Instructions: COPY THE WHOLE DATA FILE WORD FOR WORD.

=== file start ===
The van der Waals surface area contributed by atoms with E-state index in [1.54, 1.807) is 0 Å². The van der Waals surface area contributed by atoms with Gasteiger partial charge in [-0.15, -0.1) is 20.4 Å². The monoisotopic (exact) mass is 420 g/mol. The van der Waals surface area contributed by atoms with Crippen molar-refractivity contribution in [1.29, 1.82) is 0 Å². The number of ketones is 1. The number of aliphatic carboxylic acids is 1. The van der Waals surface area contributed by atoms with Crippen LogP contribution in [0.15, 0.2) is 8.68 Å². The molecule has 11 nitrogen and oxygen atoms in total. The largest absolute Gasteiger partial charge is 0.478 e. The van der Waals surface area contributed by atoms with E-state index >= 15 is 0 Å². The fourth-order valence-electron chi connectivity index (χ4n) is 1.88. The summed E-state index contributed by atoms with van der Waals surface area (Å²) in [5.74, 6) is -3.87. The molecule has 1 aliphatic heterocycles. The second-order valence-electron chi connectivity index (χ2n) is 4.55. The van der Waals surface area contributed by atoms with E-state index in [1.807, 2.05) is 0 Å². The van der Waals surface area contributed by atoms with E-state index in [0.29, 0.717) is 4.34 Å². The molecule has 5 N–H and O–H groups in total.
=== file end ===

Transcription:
The van der Waals surface area contributed by atoms with E-state index in [1.54, 1.807) is 0 Å². The van der Waals surface area contributed by atoms with Gasteiger partial charge in [-0.15, -0.1) is 20.4 Å². The monoisotopic (exact) mass is 420 g/mol. The van der Waals surface area contributed by atoms with Crippen molar-refractivity contribution in [1.29, 1.82) is 0 Å². The number of ketones is 1. The number of aliphatic carboxylic acids is 1. The van der Waals surface area contributed by atoms with Crippen LogP contribution in [0.15, 0.2) is 8.68 Å². The molecule has 11 nitrogen and oxygen atoms in total. The largest absolute Gasteiger partial charge is 0.478 e. The van der Waals surface area contributed by atoms with E-state index >= 15 is 0 Å². The fourth-order valence-electron chi connectivity index (χ4n) is 1.88. The summed E-state index contributed by atoms with van der Waals surface area (Å²) in [5.74, 6) is -3.87. The molecule has 1 aliphatic heterocycles. The second-order valence-electron chi connectivity index (χ2n) is 4.55. The van der Waals surface area contributed by atoms with E-state index in [1.807, 2.05) is 0 Å². The van der Waals surface area contributed by atoms with E-state index in [0.29, 0.717) is 4.34 Å². The molecule has 5 N–H and O–H groups in total.